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Degree-level apprenticeships are not a quick fix

The apprenticeship route into nursing has great potential but it must be properly funded

The apprenticeship route into nursing has great potential but it must be properly funded


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I appeared before the Commons education select committee in June when it discussed nursing degree apprenticeships, looking at reasons behind the low level of take-up since the scheme was announced in 2016.

Degree-level apprenticeships could be a positive addition to the current routes into nursing, and there are a small number of high-quality programmes across the UK which are working well.

However, in England they were quickly introduced following the removal of funding for university undergraduate programmes, the introduction of student loans, the introduction of nurse associates and significant cuts in funding for continuing professional development.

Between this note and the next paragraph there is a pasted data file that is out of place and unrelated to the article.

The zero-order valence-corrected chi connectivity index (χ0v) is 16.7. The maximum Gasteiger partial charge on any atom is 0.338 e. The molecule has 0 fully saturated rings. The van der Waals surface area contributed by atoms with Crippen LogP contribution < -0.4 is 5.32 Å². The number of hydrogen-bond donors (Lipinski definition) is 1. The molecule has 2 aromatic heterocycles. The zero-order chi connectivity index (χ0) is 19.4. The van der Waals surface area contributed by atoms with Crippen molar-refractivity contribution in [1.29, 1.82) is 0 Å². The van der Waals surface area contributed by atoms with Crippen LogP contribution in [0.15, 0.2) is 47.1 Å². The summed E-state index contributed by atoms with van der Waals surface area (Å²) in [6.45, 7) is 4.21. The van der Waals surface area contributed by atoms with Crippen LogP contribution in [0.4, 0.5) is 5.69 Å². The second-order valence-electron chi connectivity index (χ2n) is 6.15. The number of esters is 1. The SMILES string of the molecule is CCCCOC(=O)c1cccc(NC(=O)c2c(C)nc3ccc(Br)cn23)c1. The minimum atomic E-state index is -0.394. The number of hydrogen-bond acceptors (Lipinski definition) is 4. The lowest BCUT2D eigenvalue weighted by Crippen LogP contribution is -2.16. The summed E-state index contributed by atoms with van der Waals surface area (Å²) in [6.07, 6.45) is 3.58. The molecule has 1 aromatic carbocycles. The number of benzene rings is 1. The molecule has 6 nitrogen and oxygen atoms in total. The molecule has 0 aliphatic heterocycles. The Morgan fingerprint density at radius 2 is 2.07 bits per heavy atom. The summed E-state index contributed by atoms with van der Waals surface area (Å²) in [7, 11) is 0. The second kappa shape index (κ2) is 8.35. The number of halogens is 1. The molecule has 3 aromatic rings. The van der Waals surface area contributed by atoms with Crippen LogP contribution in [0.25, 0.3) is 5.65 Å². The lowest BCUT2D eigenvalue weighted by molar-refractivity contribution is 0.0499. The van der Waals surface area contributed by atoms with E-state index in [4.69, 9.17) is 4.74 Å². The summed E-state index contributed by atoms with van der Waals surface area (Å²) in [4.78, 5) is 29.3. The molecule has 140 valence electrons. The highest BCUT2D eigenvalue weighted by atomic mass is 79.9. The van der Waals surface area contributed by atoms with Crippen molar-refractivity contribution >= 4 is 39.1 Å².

To support workforce development in the future, apprenticeships must be seen as a valuable addition to current routes and not as a quick fix to the poor policy and funding decisions of the past.

Students enrolled on apprenticeships need to have access to safe and effective learning environments where they are supernumerary, have protected time to learn and where patient care isn’t compromised. They also require time away from the clinical areas, to study and gain the knowledge and academic skills to support their practice.

Apprenticeships must also provide a variety of clinical placements to meet the 21st century needs of the population. If we are to support the policy rhetoric of care closer to home, prevention as a priority, parity of esteem for mental health and health and social care integration, then apprenticeships should reflect this.

None of this is cheap, and the levy does not go anywhere near covering the cost. Employers are being faced with an almost impossible task. Spend more from a budget already overstretched or cut corners on the programme, either in placements, education or protected time in practice. We must learn from mistakes of the past, the mistakes that led to Project 2000 on nursing education.

Being able to bring more people into nursing is a good thing. To ensure we have a model landscape for nursing education we need investment in high-quality programmes, investment in mentors and supervisors and a clear plan which is properly funded and properly costed.

There is room for everyone in nursing education but not for mediocrity.


Janet Davies is RCN chief executive and general secretary

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